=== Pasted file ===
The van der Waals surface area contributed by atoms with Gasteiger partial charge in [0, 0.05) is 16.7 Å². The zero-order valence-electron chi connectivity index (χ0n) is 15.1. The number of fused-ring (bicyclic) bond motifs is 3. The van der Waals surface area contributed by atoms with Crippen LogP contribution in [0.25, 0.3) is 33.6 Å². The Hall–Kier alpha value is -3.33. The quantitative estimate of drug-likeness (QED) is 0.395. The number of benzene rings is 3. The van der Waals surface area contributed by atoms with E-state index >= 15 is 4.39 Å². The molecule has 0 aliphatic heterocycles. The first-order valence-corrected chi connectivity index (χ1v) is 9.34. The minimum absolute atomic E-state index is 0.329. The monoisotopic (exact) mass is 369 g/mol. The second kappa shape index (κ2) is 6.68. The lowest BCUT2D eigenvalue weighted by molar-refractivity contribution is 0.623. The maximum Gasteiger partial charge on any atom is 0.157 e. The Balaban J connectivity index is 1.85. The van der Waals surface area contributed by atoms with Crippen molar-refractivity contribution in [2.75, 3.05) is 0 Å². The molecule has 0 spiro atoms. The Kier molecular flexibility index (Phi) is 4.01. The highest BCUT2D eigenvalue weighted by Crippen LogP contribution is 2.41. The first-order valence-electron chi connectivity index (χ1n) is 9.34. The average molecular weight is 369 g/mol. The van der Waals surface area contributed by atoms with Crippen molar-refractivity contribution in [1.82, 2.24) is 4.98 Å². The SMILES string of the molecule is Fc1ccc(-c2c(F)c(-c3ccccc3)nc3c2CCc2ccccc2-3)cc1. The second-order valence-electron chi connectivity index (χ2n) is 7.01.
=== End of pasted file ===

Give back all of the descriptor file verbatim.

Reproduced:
The van der Waals surface area contributed by atoms with Gasteiger partial charge in [0, 0.05) is 16.7 Å². The zero-order valence-electron chi connectivity index (χ0n) is 15.1. The number of fused-ring (bicyclic) bond motifs is 3. The van der Waals surface area contributed by atoms with Crippen LogP contribution in [0.25, 0.3) is 33.6 Å². The Hall–Kier alpha value is -3.33. The quantitative estimate of drug-likeness (QED) is 0.395. The number of benzene rings is 3. The van der Waals surface area contributed by atoms with E-state index >= 15 is 4.39 Å². The molecule has 0 aliphatic heterocycles. The first-order valence-corrected chi connectivity index (χ1v) is 9.34. The minimum absolute atomic E-state index is 0.329. The monoisotopic (exact) mass is 369 g/mol. The second kappa shape index (κ2) is 6.68. The lowest BCUT2D eigenvalue weighted by molar-refractivity contribution is 0.623. The maximum Gasteiger partial charge on any atom is 0.157 e. The Balaban J connectivity index is 1.85. The van der Waals surface area contributed by atoms with Crippen molar-refractivity contribution in [2.75, 3.05) is 0 Å². The molecule has 0 spiro atoms. The Kier molecular flexibility index (Phi) is 4.01. The highest BCUT2D eigenvalue weighted by Crippen LogP contribution is 2.41. The first-order valence-electron chi connectivity index (χ1n) is 9.34. The average molecular weight is 369 g/mol. The van der Waals surface area contributed by atoms with Crippen molar-refractivity contribution in [1.82, 2.24) is 4.98 Å². The SMILES string of the molecule is Fc1ccc(-c2c(F)c(-c3ccccc3)nc3c2CCc2ccccc2-3)cc1. The second-order valence-electron chi connectivity index (χ2n) is 7.01.